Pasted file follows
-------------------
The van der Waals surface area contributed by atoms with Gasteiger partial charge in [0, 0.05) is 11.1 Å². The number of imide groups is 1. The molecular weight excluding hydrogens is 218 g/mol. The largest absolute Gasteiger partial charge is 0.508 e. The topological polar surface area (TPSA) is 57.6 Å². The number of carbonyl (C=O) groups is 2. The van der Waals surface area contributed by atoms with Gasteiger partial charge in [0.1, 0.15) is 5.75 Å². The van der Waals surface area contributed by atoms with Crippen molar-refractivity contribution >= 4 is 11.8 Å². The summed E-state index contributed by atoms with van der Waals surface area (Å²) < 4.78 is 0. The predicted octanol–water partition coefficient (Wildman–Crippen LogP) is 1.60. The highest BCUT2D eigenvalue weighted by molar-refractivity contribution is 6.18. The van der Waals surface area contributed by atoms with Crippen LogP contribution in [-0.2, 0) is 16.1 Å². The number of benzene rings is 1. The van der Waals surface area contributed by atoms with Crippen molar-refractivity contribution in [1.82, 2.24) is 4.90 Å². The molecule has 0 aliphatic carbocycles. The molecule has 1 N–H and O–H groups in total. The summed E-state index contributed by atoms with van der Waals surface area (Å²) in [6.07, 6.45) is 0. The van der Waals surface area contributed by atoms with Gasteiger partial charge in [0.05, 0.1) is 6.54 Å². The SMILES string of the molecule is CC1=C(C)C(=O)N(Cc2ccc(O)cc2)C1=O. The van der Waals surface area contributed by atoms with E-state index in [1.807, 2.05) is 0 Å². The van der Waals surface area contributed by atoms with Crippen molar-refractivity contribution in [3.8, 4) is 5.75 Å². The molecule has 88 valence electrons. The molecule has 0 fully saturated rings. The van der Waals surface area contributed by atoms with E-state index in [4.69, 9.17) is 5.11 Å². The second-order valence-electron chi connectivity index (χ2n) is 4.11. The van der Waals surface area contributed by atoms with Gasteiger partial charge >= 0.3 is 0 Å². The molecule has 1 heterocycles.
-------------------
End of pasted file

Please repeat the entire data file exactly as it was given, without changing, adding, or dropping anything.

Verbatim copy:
The van der Waals surface area contributed by atoms with Gasteiger partial charge in [0, 0.05) is 11.1 Å². The number of imide groups is 1. The molecular weight excluding hydrogens is 218 g/mol. The largest absolute Gasteiger partial charge is 0.508 e. The topological polar surface area (TPSA) is 57.6 Å². The number of carbonyl (C=O) groups is 2. The van der Waals surface area contributed by atoms with Gasteiger partial charge in [0.1, 0.15) is 5.75 Å². The van der Waals surface area contributed by atoms with Crippen molar-refractivity contribution >= 4 is 11.8 Å². The summed E-state index contributed by atoms with van der Waals surface area (Å²) < 4.78 is 0. The predicted octanol–water partition coefficient (Wildman–Crippen LogP) is 1.60. The highest BCUT2D eigenvalue weighted by molar-refractivity contribution is 6.18. The van der Waals surface area contributed by atoms with Crippen LogP contribution in [-0.2, 0) is 16.1 Å². The number of benzene rings is 1. The van der Waals surface area contributed by atoms with Crippen molar-refractivity contribution in [1.82, 2.24) is 4.90 Å². The molecule has 0 aliphatic carbocycles. The molecule has 1 N–H and O–H groups in total. The summed E-state index contributed by atoms with van der Waals surface area (Å²) in [6.07, 6.45) is 0. The van der Waals surface area contributed by atoms with Gasteiger partial charge in [0.05, 0.1) is 6.54 Å². The SMILES string of the molecule is CC1=C(C)C(=O)N(Cc2ccc(O)cc2)C1=O. The van der Waals surface area contributed by atoms with E-state index in [1.807, 2.05) is 0 Å². The van der Waals surface area contributed by atoms with Crippen molar-refractivity contribution in [3.8, 4) is 5.75 Å². The molecule has 88 valence electrons. The molecule has 0 fully saturated rings. The van der Waals surface area contributed by atoms with E-state index in [4.69, 9.17) is 5.11 Å². The second-order valence-electron chi connectivity index (χ2n) is 4.11. The van der Waals surface area contributed by atoms with Gasteiger partial charge >= 0.3 is 0 Å². The molecule has 1 heterocycles.